Last month, 40 leaders of the psychiatry community and clergy met at the American Psychiatry Association (APA) headquarters in Arlington, Virginia, as part of the Mental Health and Faith Community Partnership. The partnership is designed to improve understanding of mental illness, as well as reducing stigma in the faith community to boost access to mental health care, according to APA President Paul Summergrad, MD.
Senior psychiatric leaders, including former APA President Richard Harding, M.D., and academic leaders such as Grayson Norquist, MD, James Griffith, MD, and Robert Cloninger, MD, attended. The convening organizations were the American Psychiatric Foundation (APF) and the Interfaith Disability Advocacy Coalition.
“For many individuals and their clergy, it may not always be clear when medical intervention is warranted,” Summergrad wrote in Psychiatric News. “When is despair an existential or developmental crisis, and when is it a symptom of a depressive episode? Clergy may not be equipped to respond to people with more serious mental health issues, and in some traditions, seeking psychiatric care is seen as a ‘failure of faith.’”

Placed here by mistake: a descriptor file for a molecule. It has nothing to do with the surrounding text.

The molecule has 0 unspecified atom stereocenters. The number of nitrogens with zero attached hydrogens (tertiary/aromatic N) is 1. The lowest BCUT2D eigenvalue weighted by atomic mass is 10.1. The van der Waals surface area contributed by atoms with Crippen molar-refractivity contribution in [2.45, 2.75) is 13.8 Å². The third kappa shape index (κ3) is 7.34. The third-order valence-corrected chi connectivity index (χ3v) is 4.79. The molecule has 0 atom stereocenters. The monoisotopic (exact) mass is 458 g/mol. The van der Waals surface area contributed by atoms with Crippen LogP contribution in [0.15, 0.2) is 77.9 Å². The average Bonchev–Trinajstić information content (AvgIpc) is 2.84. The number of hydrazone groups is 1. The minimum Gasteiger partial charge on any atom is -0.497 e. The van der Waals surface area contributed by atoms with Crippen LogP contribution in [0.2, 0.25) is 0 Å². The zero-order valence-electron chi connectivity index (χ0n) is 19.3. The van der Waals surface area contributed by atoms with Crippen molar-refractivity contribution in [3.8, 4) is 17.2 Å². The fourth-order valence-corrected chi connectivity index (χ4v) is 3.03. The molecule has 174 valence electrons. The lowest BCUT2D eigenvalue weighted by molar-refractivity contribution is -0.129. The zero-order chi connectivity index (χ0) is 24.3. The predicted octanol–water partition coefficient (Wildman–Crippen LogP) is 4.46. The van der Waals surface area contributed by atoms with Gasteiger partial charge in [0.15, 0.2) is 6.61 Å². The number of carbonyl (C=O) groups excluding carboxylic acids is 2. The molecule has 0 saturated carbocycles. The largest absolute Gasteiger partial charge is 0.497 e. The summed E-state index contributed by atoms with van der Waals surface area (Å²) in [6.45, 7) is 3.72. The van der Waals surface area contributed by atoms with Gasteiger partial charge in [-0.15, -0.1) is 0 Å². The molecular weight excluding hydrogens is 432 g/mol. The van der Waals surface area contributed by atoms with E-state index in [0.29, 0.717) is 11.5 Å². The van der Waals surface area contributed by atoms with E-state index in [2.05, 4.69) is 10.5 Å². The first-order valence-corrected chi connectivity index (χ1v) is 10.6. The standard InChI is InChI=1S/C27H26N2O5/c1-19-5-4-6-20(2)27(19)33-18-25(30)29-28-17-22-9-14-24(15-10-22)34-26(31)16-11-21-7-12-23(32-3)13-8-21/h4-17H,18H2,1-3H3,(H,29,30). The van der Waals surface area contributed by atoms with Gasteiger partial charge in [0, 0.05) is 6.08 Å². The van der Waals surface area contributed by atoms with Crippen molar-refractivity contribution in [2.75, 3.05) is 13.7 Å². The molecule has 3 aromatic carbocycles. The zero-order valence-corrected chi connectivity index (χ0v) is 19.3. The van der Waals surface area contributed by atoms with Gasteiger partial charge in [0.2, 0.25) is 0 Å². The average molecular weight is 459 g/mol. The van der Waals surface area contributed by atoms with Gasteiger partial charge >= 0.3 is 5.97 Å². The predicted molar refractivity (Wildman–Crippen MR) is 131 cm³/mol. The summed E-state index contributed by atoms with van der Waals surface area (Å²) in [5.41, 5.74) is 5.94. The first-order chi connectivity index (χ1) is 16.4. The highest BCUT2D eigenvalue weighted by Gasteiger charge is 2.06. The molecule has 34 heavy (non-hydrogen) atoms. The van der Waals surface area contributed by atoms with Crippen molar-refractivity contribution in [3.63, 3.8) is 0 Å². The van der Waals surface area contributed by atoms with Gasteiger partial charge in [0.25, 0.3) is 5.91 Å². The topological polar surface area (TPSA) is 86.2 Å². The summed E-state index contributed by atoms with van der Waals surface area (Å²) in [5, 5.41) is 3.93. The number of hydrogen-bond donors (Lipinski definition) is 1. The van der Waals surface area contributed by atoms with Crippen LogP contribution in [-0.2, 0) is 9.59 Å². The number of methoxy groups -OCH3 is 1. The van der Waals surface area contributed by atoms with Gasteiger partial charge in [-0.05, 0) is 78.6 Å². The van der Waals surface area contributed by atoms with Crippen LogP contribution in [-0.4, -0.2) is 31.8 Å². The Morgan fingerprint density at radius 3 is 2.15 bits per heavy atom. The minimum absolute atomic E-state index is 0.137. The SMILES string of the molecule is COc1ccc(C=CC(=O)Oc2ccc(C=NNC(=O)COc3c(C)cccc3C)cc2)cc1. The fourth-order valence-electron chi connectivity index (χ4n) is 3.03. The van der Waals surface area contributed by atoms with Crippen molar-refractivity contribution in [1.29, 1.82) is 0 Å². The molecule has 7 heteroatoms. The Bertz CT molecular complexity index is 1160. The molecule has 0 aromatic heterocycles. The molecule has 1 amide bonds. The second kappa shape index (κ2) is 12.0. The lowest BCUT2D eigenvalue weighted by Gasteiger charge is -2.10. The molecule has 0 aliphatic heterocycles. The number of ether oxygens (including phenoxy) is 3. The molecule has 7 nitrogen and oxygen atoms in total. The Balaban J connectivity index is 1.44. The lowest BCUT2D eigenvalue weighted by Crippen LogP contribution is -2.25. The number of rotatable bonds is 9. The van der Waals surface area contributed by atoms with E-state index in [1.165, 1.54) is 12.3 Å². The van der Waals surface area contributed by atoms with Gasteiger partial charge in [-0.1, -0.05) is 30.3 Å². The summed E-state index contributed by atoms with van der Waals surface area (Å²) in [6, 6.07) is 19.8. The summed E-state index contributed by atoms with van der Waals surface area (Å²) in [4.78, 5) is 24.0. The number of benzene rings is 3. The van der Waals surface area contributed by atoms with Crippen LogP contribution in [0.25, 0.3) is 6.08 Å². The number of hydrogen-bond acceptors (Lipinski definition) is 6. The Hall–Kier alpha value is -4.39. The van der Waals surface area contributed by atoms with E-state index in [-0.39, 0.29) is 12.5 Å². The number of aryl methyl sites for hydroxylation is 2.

Summergrad added that clergy play an important role in mental health care, in terms of helping the members of their congregation get evidence-based treatment when warranted.
In 1997, APA developed a manual for clergy, the “Mental Illnesses Awareness Guide for Clergy and Other Spiritual Leaders.” The APA also has a resource document, “Religious/Spiritual Commitment and Psychiatric Practice.”
Fear, isolation, anxiety, despair, distress-words used in medical and spiritual settings alike. While psychiatry is (and must be) based on the most rigorous science, we often encounter patients at the bedside, in our consulting offices, and in the emergency room who are isolated and bereft of hope.
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